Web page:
Hostess Brands says it's going out of business after striking workers across the country crippled its ability to make its Twinkies, Ding Dongs, Wonder Bread and other snacks.
The company had warned employees that it would file a motion with U.S. Bankruptcy Court Friday seeking permission to shutter its operations and sell assets if plants didn't resume normal operations by a Thursday evening deadline.
The closing would mean the loss of about 18,500 jobs, 145 of which belong to workers at Oakland's Colombo Bakery, located in East Oakland near Interstate 880..
"Many people have worked incredibly long and hard to keep this from happening, but now Hostess Brands has no other alternative than to begin the process of winding down and preparing for the sale of our iconic brands," CEO Gregory Rayburn said in a letter to employees posted on the company website. He added that all employees will eventually lose their jobs, "some sooner than others."
David Morgan, one of 70 bakers at Oakland's Colombo Bakery, expressed optimism about the potential liquidation as he continued picketing in front of the plant, despite already knowing that he was going to lose his job.
"I knew something like this would happen," Morgan said. "Voting no and going on strike was my only chance to voice my opinion."
Morgan and other employees are hopeful that private investors will come forth and try to save the iconic brands so many have grown to love, and are hopeful for
"Just because the CEO makes a statement that they're going to force liquidation doesn't mean the judge is going to accept it. The judge could tell them renegotiate," Morgan said. "If not, we will get jobs. If there are no Hostess products on the shelves, the store will call others to fill the shelf space."
Hostess, based in Irving, Texas, shuttered bakery operations at its 33 factories effective immediately and said its stores will remain open for several days to sell already packaged products. The privately held company filed for Chapter 11 protection in January, its second trip through bankruptcy court in less than a decade.
"Unfortunately, because we are in bankruptcy, there are severe limits on the assistance the (company) can offer you at this time," Rayburn wrote.
Thousands of members of the Bakery, Confectionery, Tobacco Workers and Grain Millers International Union went on strike last week after rejecting in September a contract offer that slashed wages and benefits. Hostess said Friday the company is unprofitable "under its current cost structure, much of which is determined by union wages and pension costs."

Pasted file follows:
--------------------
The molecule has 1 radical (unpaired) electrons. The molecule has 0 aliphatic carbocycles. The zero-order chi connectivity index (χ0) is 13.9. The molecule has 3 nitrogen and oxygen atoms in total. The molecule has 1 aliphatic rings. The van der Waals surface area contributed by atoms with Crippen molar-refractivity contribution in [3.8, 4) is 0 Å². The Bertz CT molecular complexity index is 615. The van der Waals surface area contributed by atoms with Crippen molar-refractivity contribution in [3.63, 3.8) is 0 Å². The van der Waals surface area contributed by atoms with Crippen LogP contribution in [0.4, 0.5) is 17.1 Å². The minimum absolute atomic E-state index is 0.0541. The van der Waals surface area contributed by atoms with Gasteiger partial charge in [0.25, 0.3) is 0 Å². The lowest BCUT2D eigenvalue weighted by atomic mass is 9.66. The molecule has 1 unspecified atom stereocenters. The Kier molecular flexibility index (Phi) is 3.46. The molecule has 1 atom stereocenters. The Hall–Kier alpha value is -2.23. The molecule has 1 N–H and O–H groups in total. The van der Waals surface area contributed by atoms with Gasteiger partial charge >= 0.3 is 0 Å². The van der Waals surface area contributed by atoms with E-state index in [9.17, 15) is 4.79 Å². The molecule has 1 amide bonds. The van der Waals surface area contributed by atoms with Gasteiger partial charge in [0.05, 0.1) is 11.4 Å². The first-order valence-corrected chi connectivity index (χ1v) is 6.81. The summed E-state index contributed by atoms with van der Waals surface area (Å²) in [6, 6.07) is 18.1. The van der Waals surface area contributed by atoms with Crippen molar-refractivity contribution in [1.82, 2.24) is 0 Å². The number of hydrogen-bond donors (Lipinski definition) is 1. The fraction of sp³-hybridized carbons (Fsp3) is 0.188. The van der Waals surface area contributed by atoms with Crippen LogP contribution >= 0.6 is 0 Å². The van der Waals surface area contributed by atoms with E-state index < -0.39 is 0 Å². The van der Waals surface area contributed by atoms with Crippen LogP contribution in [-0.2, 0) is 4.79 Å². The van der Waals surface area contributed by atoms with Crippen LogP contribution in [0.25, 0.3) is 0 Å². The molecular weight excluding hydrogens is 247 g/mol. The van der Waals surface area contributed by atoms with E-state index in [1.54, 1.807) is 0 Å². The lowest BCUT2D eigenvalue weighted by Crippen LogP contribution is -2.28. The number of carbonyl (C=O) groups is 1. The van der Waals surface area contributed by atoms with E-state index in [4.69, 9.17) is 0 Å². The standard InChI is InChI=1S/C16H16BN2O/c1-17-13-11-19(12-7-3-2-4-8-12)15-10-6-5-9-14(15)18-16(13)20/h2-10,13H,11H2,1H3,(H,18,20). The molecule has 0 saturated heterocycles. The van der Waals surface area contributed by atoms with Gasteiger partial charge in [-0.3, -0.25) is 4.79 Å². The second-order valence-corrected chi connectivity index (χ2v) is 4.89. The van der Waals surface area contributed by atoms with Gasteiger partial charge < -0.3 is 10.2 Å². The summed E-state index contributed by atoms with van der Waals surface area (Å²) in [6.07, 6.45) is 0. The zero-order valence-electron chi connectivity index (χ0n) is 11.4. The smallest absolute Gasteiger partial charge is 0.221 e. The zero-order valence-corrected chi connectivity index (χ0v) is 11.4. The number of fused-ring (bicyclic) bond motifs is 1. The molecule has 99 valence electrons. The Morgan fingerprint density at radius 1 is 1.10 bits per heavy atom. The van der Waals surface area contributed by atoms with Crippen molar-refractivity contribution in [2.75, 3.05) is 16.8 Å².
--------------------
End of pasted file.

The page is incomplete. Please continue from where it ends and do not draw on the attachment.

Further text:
A union representative did not immediately return a call from the Associated Press seeking comment on the company's announcement.
The company had already reached a contract agreement with its largest union, the International Brotherhood of Teamsters. The Teamsters had urged the bakery union this week to hold a secret ballot on whether to continue striking.
Hostess, founded in 1930, was fighting battles beyond labor costs. Competition is increasing in the snack space and Americans are increasingly conscious about healthy eating. Hostess also makes Dolly Madison, Drake's and Nature's Pride snacks.
Hostess had said that production at about a dozen of its plants were seriously affected by the strike. Three plants were closed earlier this week.
In spite of company comment stating that all production would come to an immediate halt, the smell of baking sweetbread wafted through the air as the Colombo bakers marched on.
"I believe in the union," said Margarita Robles, a 25-year company employee. "I will stay here until the last minute to see what happens after the negotiations. It's not so much a question of getting more, I just don't want anything else taken away from us"
Staff writers Erin Ivie and Harry Harris contributed to this report.